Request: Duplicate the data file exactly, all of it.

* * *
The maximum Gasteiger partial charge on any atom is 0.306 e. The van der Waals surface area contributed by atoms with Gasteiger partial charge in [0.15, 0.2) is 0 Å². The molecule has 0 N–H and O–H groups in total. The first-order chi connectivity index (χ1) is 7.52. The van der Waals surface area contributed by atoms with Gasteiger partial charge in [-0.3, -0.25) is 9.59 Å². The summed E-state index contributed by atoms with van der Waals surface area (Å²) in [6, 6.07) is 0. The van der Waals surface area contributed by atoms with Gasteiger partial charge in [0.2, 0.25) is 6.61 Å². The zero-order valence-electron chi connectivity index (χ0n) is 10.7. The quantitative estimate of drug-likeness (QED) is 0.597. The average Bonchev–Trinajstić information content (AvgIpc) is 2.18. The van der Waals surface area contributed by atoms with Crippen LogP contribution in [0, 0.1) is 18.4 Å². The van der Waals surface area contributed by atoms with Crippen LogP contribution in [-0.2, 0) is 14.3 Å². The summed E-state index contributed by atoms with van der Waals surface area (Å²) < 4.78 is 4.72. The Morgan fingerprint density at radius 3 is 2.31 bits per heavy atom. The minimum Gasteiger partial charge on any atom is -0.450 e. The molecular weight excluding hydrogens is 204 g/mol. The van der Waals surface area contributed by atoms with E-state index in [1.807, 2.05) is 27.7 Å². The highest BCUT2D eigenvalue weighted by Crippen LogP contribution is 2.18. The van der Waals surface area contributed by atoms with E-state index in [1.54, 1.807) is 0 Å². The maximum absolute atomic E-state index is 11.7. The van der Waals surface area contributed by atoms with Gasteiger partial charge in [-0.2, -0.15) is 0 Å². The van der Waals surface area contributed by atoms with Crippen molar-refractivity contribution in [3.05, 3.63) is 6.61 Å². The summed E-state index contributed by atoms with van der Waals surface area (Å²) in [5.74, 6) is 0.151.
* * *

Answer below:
The maximum Gasteiger partial charge on any atom is 0.306 e. The van der Waals surface area contributed by atoms with Gasteiger partial charge in [0.15, 0.2) is 0 Å². The molecule has 0 N–H and O–H groups in total. The first-order chi connectivity index (χ1) is 7.52. The van der Waals surface area contributed by atoms with Gasteiger partial charge in [-0.3, -0.25) is 9.59 Å². The summed E-state index contributed by atoms with van der Waals surface area (Å²) in [6, 6.07) is 0. The van der Waals surface area contributed by atoms with Gasteiger partial charge in [0.2, 0.25) is 6.61 Å². The zero-order valence-electron chi connectivity index (χ0n) is 10.7. The quantitative estimate of drug-likeness (QED) is 0.597. The average Bonchev–Trinajstić information content (AvgIpc) is 2.18. The van der Waals surface area contributed by atoms with Crippen LogP contribution in [0, 0.1) is 18.4 Å². The van der Waals surface area contributed by atoms with Crippen LogP contribution in [-0.2, 0) is 14.3 Å². The summed E-state index contributed by atoms with van der Waals surface area (Å²) < 4.78 is 4.72. The Morgan fingerprint density at radius 3 is 2.31 bits per heavy atom. The minimum Gasteiger partial charge on any atom is -0.450 e. The molecular weight excluding hydrogens is 204 g/mol. The van der Waals surface area contributed by atoms with E-state index in [1.807, 2.05) is 27.7 Å². The highest BCUT2D eigenvalue weighted by Crippen LogP contribution is 2.18. The van der Waals surface area contributed by atoms with E-state index in [1.54, 1.807) is 0 Å². The maximum absolute atomic E-state index is 11.7. The van der Waals surface area contributed by atoms with Gasteiger partial charge in [-0.2, -0.15) is 0 Å². The van der Waals surface area contributed by atoms with Crippen molar-refractivity contribution in [3.05, 3.63) is 6.61 Å². The summed E-state index contributed by atoms with van der Waals surface area (Å²) in [5.74, 6) is 0.151.